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Foam Rolling – What is it and why you should do it

image1Self-myofascial release,  also known as “foam rolling,” has evolved from a once secretive technique used only by professional athletes, coaches, and therapists to a familiar everyday practice for people at all levels of fitness. Recent information, via You-tube and other social media, and affordable products have introduced an increasing range of training and recovery methods to the average person.

Self-myofascial release is a fancy term for self-massage to release muscle tightness or trigger points. Trigger points are specific “knots” that form in muscles. They are distinctive and are easily identified because they will refer pain. Pain referral can be described as the pain felt when pressure is applied to one area of the body, but the pain is felt or released in another area.

This method can be performed with a foam roller, cricket ball, massage stick, rolling pin, or your own hands. By applying pressure to specific points on your body you are able to aid in the recovery of muscles and assist in returning them to normal function. Normal function means your muscles are elastic, healthy, and ready to perform at a moment’s notice.

A common example of a trigger point is felt while foam rolling your iliotibial band (ITB) as it causes pain to radiate up to the hip or all the way down the leg to the ankle. When rolling or working on tight/sore muscles you will experience discomfort or pain. Think of it like the pain you get while stretching. It should be uncomfortable, but not unbearable, and when you are done it should feel better.

For many, deep tissue massage is easy to understand. Ideally someone is able to work out the knots in your muscles, and it is commonly known this process may be uncomfortable and at times painful. Self-myofascial release lets you control the healing and recovery process by applying pressure in precise locations, because only you can feel exactly what is happening.

Releasing trigger points helps to reset proper movement patterns and pain free movement, and ultimately, to enhance performance. Utilizing stretching alone is not always enough to release muscles tightness, which is why foam rollers have thrived on the mass market. Imagine a bungee cord with a knot tied into it and then envision stretching the cord. This creates tension, stretching the unknotted portion of the muscle and the attachment points. The knot, however, has remained unaltered.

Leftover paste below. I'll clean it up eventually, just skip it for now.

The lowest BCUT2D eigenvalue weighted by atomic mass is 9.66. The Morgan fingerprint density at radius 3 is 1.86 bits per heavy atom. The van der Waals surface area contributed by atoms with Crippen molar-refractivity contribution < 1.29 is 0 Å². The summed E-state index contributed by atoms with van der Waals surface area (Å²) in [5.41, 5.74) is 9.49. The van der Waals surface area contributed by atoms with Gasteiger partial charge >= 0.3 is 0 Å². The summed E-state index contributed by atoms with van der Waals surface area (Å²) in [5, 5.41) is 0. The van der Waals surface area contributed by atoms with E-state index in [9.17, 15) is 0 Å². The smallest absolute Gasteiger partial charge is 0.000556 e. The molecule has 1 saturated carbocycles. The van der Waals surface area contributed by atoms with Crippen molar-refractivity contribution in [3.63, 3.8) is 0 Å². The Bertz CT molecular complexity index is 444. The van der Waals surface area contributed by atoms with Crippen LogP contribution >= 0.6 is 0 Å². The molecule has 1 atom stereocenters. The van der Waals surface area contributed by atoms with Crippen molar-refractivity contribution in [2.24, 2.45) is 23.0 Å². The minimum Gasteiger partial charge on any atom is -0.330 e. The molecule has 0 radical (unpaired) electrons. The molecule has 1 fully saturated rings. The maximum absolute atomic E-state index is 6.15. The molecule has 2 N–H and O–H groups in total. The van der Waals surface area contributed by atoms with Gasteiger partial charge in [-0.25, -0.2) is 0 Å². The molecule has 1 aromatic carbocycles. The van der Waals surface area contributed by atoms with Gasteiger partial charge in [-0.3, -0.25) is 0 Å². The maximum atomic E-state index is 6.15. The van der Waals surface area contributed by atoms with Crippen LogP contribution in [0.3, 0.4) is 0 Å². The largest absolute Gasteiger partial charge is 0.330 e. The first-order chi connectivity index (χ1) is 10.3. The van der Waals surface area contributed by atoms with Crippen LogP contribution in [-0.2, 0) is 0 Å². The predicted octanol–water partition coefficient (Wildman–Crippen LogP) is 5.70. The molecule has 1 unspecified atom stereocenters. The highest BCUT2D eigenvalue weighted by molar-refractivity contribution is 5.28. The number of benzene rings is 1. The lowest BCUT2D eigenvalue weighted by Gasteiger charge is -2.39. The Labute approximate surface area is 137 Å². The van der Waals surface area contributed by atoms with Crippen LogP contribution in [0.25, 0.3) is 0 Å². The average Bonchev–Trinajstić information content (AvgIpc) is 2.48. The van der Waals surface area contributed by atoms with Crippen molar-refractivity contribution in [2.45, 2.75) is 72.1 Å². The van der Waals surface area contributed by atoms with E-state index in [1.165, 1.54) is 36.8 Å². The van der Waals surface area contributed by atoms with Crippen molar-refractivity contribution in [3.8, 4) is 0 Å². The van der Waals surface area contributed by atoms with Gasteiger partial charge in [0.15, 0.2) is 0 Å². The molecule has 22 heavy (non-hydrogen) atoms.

Foam rolling can assist in breaking up these muscle knots, resuming normal blood flow and function. The goal to any corrective or recovery technique is to get you back to the point of normal functioning, as if nothing was ever wrong. When was the last time you trained like you were a teenager, going hard without a second thought, and injuries were something that only happened due to physical trauma like a 200cm, 105kg AFL player hitting you?

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Our bodies learn to compensate for what we throw at them every day, but we can exceed our ability to recover due to too many intense workouts, poor posture, and other lifestyle factors.  This is when you need assistance using recovery techniques or through seeing a professional. If you lived a perfect life with everything in balance, you would theoretically never have either of these conditions, however we have yet to meet that person.

How Does Self-Myofascial Release Work?

Deep compression helps to break up or relax tight muscles and adhesions formed between muscle layers and their surroundings. Imagine you are tenderizing your own muscles. They should be soft and supple like a baby’s muscles. However, if our muscles are not taken care of properly we can experience loss of flexibility, adhesions, and painful movement. 

The deep compression of self-myofascial release allows normal blood flow to return and the restoration of healthy tissue. The body naturally wants to be healthy and strong, but sometimes an extra boost is needed to achieve optimal muscle and tissue health.

We offer foam rolling, stretching and flexibility classes if you want some additional help or to be a part of a friendly exercise group.